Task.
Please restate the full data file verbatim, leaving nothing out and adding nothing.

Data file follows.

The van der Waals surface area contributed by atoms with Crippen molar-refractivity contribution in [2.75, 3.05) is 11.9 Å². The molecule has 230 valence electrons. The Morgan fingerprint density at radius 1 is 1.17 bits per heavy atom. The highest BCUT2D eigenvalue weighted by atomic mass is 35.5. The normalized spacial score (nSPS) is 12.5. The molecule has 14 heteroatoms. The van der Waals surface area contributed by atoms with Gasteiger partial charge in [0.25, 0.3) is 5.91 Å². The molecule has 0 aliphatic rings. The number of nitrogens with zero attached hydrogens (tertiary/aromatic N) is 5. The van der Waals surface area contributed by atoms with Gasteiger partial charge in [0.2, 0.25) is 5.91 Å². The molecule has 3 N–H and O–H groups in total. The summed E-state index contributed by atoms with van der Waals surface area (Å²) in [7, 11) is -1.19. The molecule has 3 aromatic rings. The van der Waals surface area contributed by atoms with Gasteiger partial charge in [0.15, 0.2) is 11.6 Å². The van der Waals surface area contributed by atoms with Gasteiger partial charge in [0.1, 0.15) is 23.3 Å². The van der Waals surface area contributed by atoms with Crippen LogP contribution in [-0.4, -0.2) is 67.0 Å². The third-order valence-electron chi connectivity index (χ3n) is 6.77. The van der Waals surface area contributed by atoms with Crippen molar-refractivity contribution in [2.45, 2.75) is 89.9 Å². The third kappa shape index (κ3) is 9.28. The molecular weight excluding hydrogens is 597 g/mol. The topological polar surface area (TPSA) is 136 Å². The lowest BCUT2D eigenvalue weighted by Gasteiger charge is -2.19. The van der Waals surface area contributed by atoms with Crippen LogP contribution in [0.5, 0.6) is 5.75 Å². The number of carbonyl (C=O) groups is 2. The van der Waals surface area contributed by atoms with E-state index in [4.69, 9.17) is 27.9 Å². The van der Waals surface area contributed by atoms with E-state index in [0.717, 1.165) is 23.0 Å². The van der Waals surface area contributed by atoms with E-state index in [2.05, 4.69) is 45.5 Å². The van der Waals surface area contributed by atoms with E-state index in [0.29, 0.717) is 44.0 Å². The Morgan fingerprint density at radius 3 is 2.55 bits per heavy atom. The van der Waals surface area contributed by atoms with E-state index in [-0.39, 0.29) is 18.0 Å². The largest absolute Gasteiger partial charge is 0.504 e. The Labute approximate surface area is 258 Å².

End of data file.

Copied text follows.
The van der Waals surface area contributed by atoms with Crippen molar-refractivity contribution in [2.75, 3.05) is 11.9 Å². The molecule has 230 valence electrons. The Morgan fingerprint density at radius 1 is 1.17 bits per heavy atom. The highest BCUT2D eigenvalue weighted by atomic mass is 35.5. The normalized spacial score (nSPS) is 12.5. The molecule has 14 heteroatoms. The van der Waals surface area contributed by atoms with Gasteiger partial charge in [0.25, 0.3) is 5.91 Å². The molecule has 0 aliphatic rings. The number of nitrogens with zero attached hydrogens (tertiary/aromatic N) is 5. The van der Waals surface area contributed by atoms with Gasteiger partial charge in [0.2, 0.25) is 5.91 Å². The molecule has 3 N–H and O–H groups in total. The summed E-state index contributed by atoms with van der Waals surface area (Å²) in [7, 11) is -1.19. The molecule has 3 aromatic rings. The van der Waals surface area contributed by atoms with Gasteiger partial charge in [0.15, 0.2) is 11.6 Å². The van der Waals surface area contributed by atoms with Gasteiger partial charge in [0.1, 0.15) is 23.3 Å². The van der Waals surface area contributed by atoms with Crippen LogP contribution in [-0.4, -0.2) is 67.0 Å². The third-order valence-electron chi connectivity index (χ3n) is 6.77. The van der Waals surface area contributed by atoms with Crippen molar-refractivity contribution in [2.45, 2.75) is 89.9 Å². The third kappa shape index (κ3) is 9.28. The molecular weight excluding hydrogens is 597 g/mol. The topological polar surface area (TPSA) is 136 Å². The lowest BCUT2D eigenvalue weighted by Gasteiger charge is -2.19. The van der Waals surface area contributed by atoms with Crippen LogP contribution in [0.5, 0.6) is 5.75 Å². The number of carbonyl (C=O) groups is 2. The van der Waals surface area contributed by atoms with E-state index in [4.69, 9.17) is 27.9 Å². The van der Waals surface area contributed by atoms with E-state index in [0.717, 1.165) is 23.0 Å². The van der Waals surface area contributed by atoms with E-state index in [2.05, 4.69) is 45.5 Å². The van der Waals surface area contributed by atoms with E-state index in [0.29, 0.717) is 44.0 Å². The Morgan fingerprint density at radius 3 is 2.55 bits per heavy atom. The van der Waals surface area contributed by atoms with E-state index in [-0.39, 0.29) is 18.0 Å². The largest absolute Gasteiger partial charge is 0.504 e. The Labute approximate surface area is 258 Å².